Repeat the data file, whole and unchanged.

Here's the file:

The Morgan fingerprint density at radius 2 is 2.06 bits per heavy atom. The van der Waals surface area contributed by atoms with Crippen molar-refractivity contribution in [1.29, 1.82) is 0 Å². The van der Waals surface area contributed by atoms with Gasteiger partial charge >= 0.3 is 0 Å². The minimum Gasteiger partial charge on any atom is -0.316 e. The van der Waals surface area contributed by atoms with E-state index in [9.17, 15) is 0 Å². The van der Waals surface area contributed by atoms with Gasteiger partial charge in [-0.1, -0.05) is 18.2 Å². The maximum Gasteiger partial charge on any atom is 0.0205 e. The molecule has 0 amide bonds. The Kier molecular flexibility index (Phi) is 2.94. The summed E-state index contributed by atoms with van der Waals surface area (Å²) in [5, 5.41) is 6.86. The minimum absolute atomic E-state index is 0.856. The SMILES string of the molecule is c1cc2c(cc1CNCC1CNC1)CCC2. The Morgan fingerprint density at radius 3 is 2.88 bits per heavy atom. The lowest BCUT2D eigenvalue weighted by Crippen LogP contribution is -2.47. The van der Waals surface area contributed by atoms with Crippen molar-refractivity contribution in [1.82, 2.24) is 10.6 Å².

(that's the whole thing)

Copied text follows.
The Morgan fingerprint density at radius 2 is 2.06 bits per heavy atom. The van der Waals surface area contributed by atoms with Crippen molar-refractivity contribution in [1.29, 1.82) is 0 Å². The van der Waals surface area contributed by atoms with Gasteiger partial charge >= 0.3 is 0 Å². The minimum Gasteiger partial charge on any atom is -0.316 e. The van der Waals surface area contributed by atoms with E-state index in [9.17, 15) is 0 Å². The van der Waals surface area contributed by atoms with Gasteiger partial charge in [-0.1, -0.05) is 18.2 Å². The maximum Gasteiger partial charge on any atom is 0.0205 e. The molecule has 0 amide bonds. The Kier molecular flexibility index (Phi) is 2.94. The summed E-state index contributed by atoms with van der Waals surface area (Å²) in [5, 5.41) is 6.86. The minimum absolute atomic E-state index is 0.856. The SMILES string of the molecule is c1cc2c(cc1CNCC1CNC1)CCC2. The Morgan fingerprint density at radius 3 is 2.88 bits per heavy atom. The lowest BCUT2D eigenvalue weighted by Crippen LogP contribution is -2.47. The van der Waals surface area contributed by atoms with Crippen molar-refractivity contribution in [1.82, 2.24) is 10.6 Å².